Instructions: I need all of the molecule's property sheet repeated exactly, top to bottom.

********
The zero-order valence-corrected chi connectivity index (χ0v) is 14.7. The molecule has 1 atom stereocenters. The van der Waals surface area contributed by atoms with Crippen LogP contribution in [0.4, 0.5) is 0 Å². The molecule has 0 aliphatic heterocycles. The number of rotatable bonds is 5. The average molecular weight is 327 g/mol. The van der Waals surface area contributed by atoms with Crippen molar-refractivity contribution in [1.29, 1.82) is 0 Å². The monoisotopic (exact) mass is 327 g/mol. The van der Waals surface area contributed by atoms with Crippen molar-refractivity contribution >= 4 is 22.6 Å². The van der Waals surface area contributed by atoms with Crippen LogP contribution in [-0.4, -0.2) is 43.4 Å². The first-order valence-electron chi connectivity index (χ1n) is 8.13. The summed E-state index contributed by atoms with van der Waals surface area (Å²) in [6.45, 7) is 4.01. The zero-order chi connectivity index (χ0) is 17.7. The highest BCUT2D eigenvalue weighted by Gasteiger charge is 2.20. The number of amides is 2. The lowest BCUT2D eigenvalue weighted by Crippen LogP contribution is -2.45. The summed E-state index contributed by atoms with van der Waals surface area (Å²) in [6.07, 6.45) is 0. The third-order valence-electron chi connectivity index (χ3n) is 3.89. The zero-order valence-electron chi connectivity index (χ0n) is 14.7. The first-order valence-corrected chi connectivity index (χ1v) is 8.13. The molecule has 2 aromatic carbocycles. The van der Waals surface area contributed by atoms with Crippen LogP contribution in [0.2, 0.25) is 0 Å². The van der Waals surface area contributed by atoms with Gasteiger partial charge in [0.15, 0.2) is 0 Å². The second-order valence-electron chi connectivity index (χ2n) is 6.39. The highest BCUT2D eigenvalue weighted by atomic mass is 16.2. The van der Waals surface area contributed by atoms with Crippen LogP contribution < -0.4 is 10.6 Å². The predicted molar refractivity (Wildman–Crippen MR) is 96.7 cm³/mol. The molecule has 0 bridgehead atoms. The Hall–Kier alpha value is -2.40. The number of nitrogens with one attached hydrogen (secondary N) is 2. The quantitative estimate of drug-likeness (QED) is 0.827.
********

The zero-order valence-corrected chi connectivity index (χ0v) is 14.7. The molecule has 1 atom stereocenters. The van der Waals surface area contributed by atoms with Crippen LogP contribution in [0.4, 0.5) is 0 Å². The molecule has 0 aliphatic heterocycles. The number of rotatable bonds is 5. The average molecular weight is 327 g/mol. The van der Waals surface area contributed by atoms with Crippen molar-refractivity contribution in [1.29, 1.82) is 0 Å². The monoisotopic (exact) mass is 327 g/mol. The van der Waals surface area contributed by atoms with Crippen molar-refractivity contribution >= 4 is 22.6 Å². The van der Waals surface area contributed by atoms with Crippen LogP contribution in [-0.4, -0.2) is 43.4 Å². The first-order valence-electron chi connectivity index (χ1n) is 8.13. The summed E-state index contributed by atoms with van der Waals surface area (Å²) in [6.45, 7) is 4.01. The zero-order chi connectivity index (χ0) is 17.7. The highest BCUT2D eigenvalue weighted by Gasteiger charge is 2.20. The number of amides is 2. The lowest BCUT2D eigenvalue weighted by Crippen LogP contribution is -2.45. The summed E-state index contributed by atoms with van der Waals surface area (Å²) in [6.07, 6.45) is 0. The third-order valence-electron chi connectivity index (χ3n) is 3.89. The zero-order valence-electron chi connectivity index (χ0n) is 14.7. The first-order valence-corrected chi connectivity index (χ1v) is 8.13. The molecule has 2 aromatic carbocycles. The van der Waals surface area contributed by atoms with Crippen LogP contribution in [0.2, 0.25) is 0 Å². The van der Waals surface area contributed by atoms with Gasteiger partial charge in [0.15, 0.2) is 0 Å². The second-order valence-electron chi connectivity index (χ2n) is 6.39. The highest BCUT2D eigenvalue weighted by atomic mass is 16.2. The van der Waals surface area contributed by atoms with Crippen LogP contribution < -0.4 is 10.6 Å². The predicted molar refractivity (Wildman–Crippen MR) is 96.7 cm³/mol. The molecule has 0 bridgehead atoms. The Hall–Kier alpha value is -2.40. The number of nitrogens with one attached hydrogen (secondary N) is 2. The quantitative estimate of drug-likeness (QED) is 0.827.